When Indexing Is Not an Improvement
The curious case of target-date funds.
Friday’s column, “The U.S. Needs Only One 401(k) Plan,” maintained that, after 40 years’ worth of experience, the marketplace has determined the correct structure for defined-contribution plans. Default new employees into target-date funds that are based on underlying indexes. That will suffice for most investors. Meanwhile, those who wish to make their own decisions can select from a menu of single-asset index funds. For even greater flexibility, they can open a brokerage window.
The article elicited several emails from financial advisors who serve 401(k) plans. The responses were notably polite, given that my suggestion, if adopted, would scuttle their businesses. (Then again, why not humor the crank?) One comment immediately struck me. The reader wrote, “Clearly, broad-based index funds have outperformed most actively run funds in a similar category. But actively managed target-date funds have outperformed the indexed versions.”
That claim deserves attention. If it is correct, then Friday’s article overstated the argument for indexing within defined-contribution plans. The case for indexing single assets, such as large-company U.S. stocks or investment-grade bonds, has been amply established. But should 401(k) plans also index with their target-date funds? I had assumed so, but I had not closely examined the numbers. Let’s do so now.
For simplicity’s sake, this article will evaluate the 10-year results of a single target-date category: 2030 funds. However, as I checked the findings against other target-date categories, I can attest that its conclusions apply to all flavors of target-date funds, save for those shares that are designed to be held after the maturity date, during retirement. (Although retirement shares technically belong within a target-date series, they are different animals.)
The first view presents gross returns: the funds’ total returns plus their expense ratios. Of course, shareholders cannot spend gross returns, but considering them is a useful starting point for understanding the causes for any performance differences that may exist. The following chart shows the 10-year gross returns for two groups: 1) Vanguard Target Retirement 2030 (VTHRX), and 2) the average for all 2030 target-date funds that hold actively managed underlying investments.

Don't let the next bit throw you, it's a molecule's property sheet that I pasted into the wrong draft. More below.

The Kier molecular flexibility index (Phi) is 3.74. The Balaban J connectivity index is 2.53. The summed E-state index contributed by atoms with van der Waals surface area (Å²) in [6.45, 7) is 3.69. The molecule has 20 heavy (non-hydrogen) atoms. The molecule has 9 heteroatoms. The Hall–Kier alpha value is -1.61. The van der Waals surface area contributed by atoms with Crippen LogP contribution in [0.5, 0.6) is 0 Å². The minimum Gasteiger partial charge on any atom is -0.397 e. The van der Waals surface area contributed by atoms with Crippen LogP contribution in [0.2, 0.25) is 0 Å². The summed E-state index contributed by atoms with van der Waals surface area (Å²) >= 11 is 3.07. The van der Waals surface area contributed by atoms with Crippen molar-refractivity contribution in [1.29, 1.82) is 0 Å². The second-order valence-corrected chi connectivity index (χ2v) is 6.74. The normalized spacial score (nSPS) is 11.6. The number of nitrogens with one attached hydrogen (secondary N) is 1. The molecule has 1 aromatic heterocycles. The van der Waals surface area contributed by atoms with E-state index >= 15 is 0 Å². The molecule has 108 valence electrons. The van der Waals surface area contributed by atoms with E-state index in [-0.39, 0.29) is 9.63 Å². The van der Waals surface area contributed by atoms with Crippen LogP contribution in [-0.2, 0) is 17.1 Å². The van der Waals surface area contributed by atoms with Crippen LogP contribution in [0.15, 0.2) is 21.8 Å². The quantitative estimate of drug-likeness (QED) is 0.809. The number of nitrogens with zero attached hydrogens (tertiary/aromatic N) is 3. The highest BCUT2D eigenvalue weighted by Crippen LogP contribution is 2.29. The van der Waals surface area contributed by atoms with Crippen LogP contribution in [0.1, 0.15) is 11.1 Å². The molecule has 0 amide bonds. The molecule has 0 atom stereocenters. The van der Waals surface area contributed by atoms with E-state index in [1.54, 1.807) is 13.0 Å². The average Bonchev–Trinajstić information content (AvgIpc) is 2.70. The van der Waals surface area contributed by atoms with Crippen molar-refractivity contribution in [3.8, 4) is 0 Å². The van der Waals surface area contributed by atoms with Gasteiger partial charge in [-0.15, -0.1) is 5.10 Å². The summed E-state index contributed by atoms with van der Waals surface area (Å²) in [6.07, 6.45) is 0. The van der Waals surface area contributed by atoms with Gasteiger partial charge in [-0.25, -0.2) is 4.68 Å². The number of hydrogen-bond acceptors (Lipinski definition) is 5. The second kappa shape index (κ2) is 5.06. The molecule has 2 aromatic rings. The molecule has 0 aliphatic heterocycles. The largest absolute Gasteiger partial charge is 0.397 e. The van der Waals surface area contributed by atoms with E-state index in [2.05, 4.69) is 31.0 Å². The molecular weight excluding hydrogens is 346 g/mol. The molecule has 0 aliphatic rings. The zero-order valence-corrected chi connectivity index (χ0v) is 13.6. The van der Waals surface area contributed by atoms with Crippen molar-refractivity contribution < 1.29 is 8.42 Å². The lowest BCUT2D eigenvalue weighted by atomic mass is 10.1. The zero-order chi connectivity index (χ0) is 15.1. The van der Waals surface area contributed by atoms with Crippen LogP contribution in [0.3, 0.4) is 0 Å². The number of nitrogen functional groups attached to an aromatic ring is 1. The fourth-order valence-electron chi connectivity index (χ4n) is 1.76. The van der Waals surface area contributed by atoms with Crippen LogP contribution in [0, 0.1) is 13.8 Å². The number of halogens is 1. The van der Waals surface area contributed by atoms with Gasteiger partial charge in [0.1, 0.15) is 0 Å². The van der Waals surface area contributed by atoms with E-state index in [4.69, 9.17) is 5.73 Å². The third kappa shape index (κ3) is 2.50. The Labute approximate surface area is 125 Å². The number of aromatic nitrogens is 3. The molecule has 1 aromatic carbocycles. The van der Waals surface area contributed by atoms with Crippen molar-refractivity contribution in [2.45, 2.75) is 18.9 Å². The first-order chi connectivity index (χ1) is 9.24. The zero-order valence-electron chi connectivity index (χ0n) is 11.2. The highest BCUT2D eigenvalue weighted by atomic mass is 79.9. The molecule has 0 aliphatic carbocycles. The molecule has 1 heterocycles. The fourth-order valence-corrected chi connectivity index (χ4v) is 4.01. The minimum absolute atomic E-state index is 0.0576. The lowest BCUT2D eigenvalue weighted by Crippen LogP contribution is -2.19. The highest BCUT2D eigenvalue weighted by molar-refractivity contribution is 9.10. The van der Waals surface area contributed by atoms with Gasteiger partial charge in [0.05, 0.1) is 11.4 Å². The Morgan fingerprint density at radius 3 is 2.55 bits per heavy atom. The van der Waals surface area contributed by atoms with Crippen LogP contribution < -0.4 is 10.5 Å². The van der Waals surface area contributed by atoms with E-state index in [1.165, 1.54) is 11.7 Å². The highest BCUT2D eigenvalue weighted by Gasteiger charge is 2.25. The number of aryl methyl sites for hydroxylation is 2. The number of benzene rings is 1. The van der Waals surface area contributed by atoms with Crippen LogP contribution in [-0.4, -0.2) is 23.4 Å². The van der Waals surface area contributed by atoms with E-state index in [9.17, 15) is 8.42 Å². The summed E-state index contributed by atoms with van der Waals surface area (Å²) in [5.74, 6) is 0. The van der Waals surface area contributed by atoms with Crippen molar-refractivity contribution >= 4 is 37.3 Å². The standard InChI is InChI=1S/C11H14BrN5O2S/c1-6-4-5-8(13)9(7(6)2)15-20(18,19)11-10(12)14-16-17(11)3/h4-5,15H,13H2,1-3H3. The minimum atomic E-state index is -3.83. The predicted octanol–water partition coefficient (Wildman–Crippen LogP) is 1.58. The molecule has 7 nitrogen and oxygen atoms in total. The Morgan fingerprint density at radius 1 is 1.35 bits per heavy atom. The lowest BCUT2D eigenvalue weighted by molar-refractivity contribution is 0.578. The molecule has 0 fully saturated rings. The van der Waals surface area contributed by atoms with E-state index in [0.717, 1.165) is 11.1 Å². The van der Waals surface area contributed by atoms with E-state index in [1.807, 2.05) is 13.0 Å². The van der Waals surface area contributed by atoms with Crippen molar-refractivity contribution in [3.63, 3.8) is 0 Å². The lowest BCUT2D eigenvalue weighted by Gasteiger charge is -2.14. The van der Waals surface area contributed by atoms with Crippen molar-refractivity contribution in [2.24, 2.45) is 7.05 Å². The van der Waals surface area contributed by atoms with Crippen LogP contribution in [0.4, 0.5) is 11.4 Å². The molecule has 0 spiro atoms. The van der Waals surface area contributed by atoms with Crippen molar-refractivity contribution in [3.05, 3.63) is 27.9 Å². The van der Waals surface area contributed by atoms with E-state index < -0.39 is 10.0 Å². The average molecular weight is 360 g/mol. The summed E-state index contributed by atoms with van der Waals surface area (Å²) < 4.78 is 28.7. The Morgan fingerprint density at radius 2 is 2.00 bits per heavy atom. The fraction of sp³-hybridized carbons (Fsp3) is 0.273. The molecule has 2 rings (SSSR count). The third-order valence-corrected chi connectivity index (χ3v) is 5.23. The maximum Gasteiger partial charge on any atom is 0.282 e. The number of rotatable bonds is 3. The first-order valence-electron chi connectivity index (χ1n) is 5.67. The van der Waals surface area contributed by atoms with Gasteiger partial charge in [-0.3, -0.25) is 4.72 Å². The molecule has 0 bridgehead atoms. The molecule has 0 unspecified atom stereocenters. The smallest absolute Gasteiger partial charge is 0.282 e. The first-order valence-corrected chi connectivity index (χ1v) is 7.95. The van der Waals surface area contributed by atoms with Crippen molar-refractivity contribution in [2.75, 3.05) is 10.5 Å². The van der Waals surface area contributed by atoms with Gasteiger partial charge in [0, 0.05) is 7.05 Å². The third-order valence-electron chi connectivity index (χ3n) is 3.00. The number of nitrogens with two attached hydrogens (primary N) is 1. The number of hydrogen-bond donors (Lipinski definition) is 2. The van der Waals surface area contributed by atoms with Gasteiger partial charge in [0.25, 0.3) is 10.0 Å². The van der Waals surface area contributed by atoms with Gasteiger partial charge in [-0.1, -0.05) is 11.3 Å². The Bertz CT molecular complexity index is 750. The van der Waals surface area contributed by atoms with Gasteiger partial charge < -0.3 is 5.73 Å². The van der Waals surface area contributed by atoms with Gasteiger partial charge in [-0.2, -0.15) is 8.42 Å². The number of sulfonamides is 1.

This result echoes most indexing-versus-active comparisons. Before expenses, the two groups perform almost equally. Some active managers make more winning than losing trades, while others miss more often than they hit. It all washes out. On average, the active funds end up being just about average, albeit slightly handicapped by their additional trading costs and their higher cash positions.
Indexing’s true benefit comes from charging less. The Investor shares for Vanguard’s 2030 fund carry an all-in expense ratio of 0.14%, as opposed to 0.55% for the oldest share classes from Vanguard’s actively managed rivals. Forty-one basis points of cost advantage plus 23 basis points of extra gross returns creates a net margin of 64 basis points per year--a comfortable amount.
However, this preliminary outcome is stacked. Vanguard is but one of several companies that indexes its target-date series. Meanwhile, the actively managed list includes all qualifying funds, including several that hold less than $1 billion in assets. (In contrast, Vanguard’s 2030 target-date funds possess $108 billion.) What if, instead of selecting the entire list of actively run funds to compare against the market leader for indexing, we choose only the major competitors?